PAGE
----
Yes, sure, in the abstract, in that I think the world (or at least my world) would be better without someone, and I knew I was capable of doing it. (This is why I think I could have been a soldier if I wanted.) But not enough to think seriously about it. And never enough that I would do it even if I couldn't get away with it. But if the question is whether I've ever harbored a desire to commit assault against a person with the knowledge that my beating might cause the person's death, then oh yeah, of course. I'm not a violent person, and I wouldn't call these thoughts "urges," but that doesn't mean that when I'm considering my options for response to a given situation, the option of violence doesn't cross my mind -- even if it is summarily rejected. To put it more concretely, let's say someone cuts me off in traffic. Instantly, my mind runs through several scenarios, everything from punching the guy in the face to honking my horn to offering a witty sarcastic barb as a riposte to doing nothing. So, I have been in situations where murder would have been the most desirable option on an abstract level, although I don't know if I really "wanted" it if I don't regret not taking that option. I know that's probably not the answer you were looking for, but that's what I'm giving you.
4. If you could choose to live in a different time period, would you? If so, when would live and why?
This depends on how much knowledge I would take with me in my time travels. Would I be able to live in the 1700s and still know about the germ theory of disease, and know about the course of constitutional interpretation? (Say, Mr. Madison, you might want to clarify a little more about that whole "due process" thing, and you know what a penumbra is, don't you?) Conversely, would I be able to live in the future and not be constrained by the limits of current knowledge? (Think of Stallone in that god-awful movie with Sandra Bullock and Wesley Snipes, although Sly is probably no better off in this day and age.) All in all, I feel pretty good about living in the here and now, so I won't press my luck. I'll stick.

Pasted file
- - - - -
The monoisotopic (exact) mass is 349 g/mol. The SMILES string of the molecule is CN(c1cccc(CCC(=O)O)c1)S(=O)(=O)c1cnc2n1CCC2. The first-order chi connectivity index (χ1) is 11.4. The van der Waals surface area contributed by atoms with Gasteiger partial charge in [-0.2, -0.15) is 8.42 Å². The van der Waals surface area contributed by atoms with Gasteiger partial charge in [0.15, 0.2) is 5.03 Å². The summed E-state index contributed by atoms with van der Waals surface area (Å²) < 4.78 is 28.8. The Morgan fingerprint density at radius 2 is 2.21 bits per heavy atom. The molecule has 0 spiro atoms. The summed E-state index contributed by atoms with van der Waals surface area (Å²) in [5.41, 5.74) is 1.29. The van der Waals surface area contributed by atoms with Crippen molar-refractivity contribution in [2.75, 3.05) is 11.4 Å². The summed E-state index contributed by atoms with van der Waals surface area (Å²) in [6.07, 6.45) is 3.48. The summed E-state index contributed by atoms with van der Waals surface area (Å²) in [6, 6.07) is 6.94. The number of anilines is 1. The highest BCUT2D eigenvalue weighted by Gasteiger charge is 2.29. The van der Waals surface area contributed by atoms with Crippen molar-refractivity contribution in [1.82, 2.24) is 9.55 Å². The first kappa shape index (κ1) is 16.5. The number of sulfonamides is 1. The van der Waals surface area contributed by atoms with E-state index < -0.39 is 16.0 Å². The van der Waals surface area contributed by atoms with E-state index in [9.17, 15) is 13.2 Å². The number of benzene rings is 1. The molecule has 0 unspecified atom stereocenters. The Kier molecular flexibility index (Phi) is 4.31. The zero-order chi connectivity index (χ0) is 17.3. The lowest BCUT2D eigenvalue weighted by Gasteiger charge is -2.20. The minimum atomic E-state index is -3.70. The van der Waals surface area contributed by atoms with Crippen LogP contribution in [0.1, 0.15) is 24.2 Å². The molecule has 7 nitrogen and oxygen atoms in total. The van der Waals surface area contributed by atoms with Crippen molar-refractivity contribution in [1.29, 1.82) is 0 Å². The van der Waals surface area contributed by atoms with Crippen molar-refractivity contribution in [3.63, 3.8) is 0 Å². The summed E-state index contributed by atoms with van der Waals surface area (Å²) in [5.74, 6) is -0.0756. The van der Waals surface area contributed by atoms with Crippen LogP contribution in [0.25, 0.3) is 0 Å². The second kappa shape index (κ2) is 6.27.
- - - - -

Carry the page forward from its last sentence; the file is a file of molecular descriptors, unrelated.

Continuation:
5. What is your favorite sports moment?
Most of them have come as a fan, but I thought of one really nice one as a participant. I hadn't thought of this in years. I guess I was a junior or senior in high school. I used to play sports recreationally with my friends, but I was never very organized about it beyond a few seasons of Little League. Anyway, one night I was hanging out with my friend Shannon, who was a pretty good athlete -- even though he was stocky enough to be bigger than some of the linemen on our football team, he was one of the top tennis players in the conference -- and my friend Tim, who was the quarterback of the football team and a forward on the basketball team and first baseman on the baseball team. I remember it was in the winter because it was snowing heavily and we knew there wasn't going to be any school the next day. We got a call from a guy named Josh, who was the point guard on the basketball team and a golfing buddy of Shannon's. Josh was an okay guy, but a little full of himself. Anyway, Josh knew some older guys who were getting a pick-up game together at some church gym on the other side of town, and he invited us along. I ended up driving, and I remember the church parking lot being snowy and empty and sliding across it as I tried to park. But it was toasty in the gym. There were probably four or five guys there. We knew of them, but they were a few years older and not doing much with their lives. We chose up teams, and it was very clear that I was the worst of the bunch -- most of the others had been athletes of some kind in high school, and they spent a lot more time shooting hoops than I did, or at least took it a lot more seriously. Well, somehow, that night I was on fire. I wasn't closely guarded, of course, but I was hitting everything. I was nailing shots from all over the court. We played half-court, so no one got too winded from running back and forth. It was pretty brutal underneath the bucket, but all I had to was stand around the top of the key, and eventually my defender (usually Josh) would leave me and Shannon would feed it to me -- I think he was the only one who would have passed it to me. I was almost apologetic at how good I was doing. The older guys on the other team got really mad at Josh for not defending me any better, and Josh kept whining, "But he's not that good!" I don't remember all the stats, but I do know I hit eight three-pointers and several mid-range jumpers. I only missed one shot all night. I had never before or since had such a remarkable outing, and I was elated. Shannon and Tim couldn't get over it -- they knew how out of character it was. The older guys thought I was some sort of shooting phenom. I ridiculed Josh for a while for the schooling I gave him. I just wish there had been a college scout in attendance -- I could have gotten a scholarship out of it.